Reader David H. passes along a scenario from a post on Flyertalk –
- Customer, who holds an Israeli passport, books a ticket between New York and London on Priceline.
- He’s given an Air India ticket, with Air India flight numbers, operated by Kuwait Aiways
- He’d denied boarding by Kuwait Airways. Even though an Israeli passport is valid for travel to the U.K., the airline’s home country does not recognize Israel.
Kuwait put him on British Airways. Which in many ways is likely better. He was probably re-booked into a revenue fare class and was thus eligible to accrue miles, despite having purchased his ticket on Priceline.
How does he get back, though? Is he going to have to wait to be denied boarding again at Heathrow, in hopes of getting re-accommodated? Or is there something else he can do?
The complication: He is flying Kuwait Airways on an Air India ticket issued by a third party agent. There are three different entities involved here.
- Air India used to fly New York JFK – London Heathrow. They no longer do. So they can’t just move him to their own flight.
- Air India isn’t going to want to move him to another carrier at their own expense when this wasn’t their fault.
- Kuwait is going to say that it isn’t their ticket.
All fingers point back to Priceline. That’s the agent that sold the ticket without checking the validity of the passport for travel on the carrier on which they decided to book the customer.
This isn’t a scenario where a customer without a visa to visit the UK books a ticket for travel there. The customer has documents valid for admittance to the country they’re traveling to.
Priceline booked the customer onto an airline that wouldn’t accept them. No customer would reasonably be expected to know that Kuwait Airways would be a possibility for this flight, or that if they’re booked onto the airline that they wouldn’t be transported between the US and UK when they have documents acceptable to those respective governments.
In all likelihood Kuwait Airways would rebook the customer who arrived at London Heathrow. But things shouldn’t have to wait that long. Priceline is the agency issuing the ticket, so things need to be taken up with them. They’re also the ones who made the booking without consulting the passenger about the appropriateness of the itinerary (presumably this is a “name your own price” booking).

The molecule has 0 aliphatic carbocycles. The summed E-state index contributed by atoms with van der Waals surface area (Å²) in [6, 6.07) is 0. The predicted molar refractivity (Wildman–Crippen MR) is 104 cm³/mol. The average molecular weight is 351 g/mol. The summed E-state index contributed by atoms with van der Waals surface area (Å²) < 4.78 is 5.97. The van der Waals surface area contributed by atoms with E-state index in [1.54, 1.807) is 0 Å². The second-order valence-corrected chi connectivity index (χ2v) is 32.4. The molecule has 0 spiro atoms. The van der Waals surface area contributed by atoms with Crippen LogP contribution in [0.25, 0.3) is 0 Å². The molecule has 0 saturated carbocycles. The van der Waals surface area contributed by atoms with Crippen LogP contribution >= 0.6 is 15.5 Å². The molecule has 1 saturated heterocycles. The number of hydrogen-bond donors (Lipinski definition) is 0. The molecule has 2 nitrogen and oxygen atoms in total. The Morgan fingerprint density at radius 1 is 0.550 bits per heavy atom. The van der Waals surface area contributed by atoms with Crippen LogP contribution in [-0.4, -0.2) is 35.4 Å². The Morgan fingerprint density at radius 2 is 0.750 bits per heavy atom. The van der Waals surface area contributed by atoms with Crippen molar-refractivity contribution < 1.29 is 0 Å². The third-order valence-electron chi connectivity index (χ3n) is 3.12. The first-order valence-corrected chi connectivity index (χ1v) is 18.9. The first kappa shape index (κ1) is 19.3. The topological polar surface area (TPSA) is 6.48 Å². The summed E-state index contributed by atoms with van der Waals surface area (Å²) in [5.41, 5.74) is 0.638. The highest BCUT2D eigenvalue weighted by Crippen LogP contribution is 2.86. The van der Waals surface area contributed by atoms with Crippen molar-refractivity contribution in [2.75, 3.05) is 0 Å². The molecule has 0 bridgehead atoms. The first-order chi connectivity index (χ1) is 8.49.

The passenger says he only discovered he was booked on a codeshare when he arrived at the airport. If this was a name your own price booking he certainly wouldn’t have had the codeshare disclosed to him in advance. But even if it wasn’t a codeshare, if Priceline is unwilling to help then he might file a complaint with the Department of Transportation over failure to adequately disclose a codeshare in advance of ticketing. This might not get him the action he needs prior to travel, but it would be a start for dealing with things after the fact, e.g. if he has to buy a new ticket back to New York then getting Priceline to issue a refund.
New York Mayor Bill de Blasio has complained to Kuwait Airways about the practice of denying boarding to Israeli citizens before (when he was New York City Public Advocate). So has Senator Chuck Schumer.
This suggests to me that there’s potential interest here. I’d contact media, the offices of Senator Schumer and Mayor de Blasio, and the Port Authority of New York and New Jersey. The only real leverage here is through the airport and gates out of which Kuwait Airways operates.
This is a thorny federal issue. And while it’s not clear that New York could deny access to Kuwait Airwait over what are essentially federal guidelines in terms of permission to fly between New York and London, airports do have discretion in their gate leases. This is the sort of issue that would get tied up for a long time, get expensive, and become a political black eye not just for the Department of Transportation but also for the State Department.
Even if New York ultimately can’t do much about the policies of Kuwait Airways without the assistance of the federal government, even the likelihood that the issue gets raised is enough of a threat — something no one with the airlines or government wants to see or deal with outside of muckraking politicians — that a little bit of attention should be enough to move mountains and get things settled quietly.
There’s missing detail here about the form of booking. But this passenger isn’t going to ultimately be out of pocket, even if they’re inconvenienced (even dealing with Priceline customer service is – in and of itself! – an inconvenience).
- Does the passenger bear any responsibility here?
- Is this how you would handle it? What would you do?
- What should the US government do – if anything – about the policy of some airlines refusing transportation to passengers on Israeli passports?
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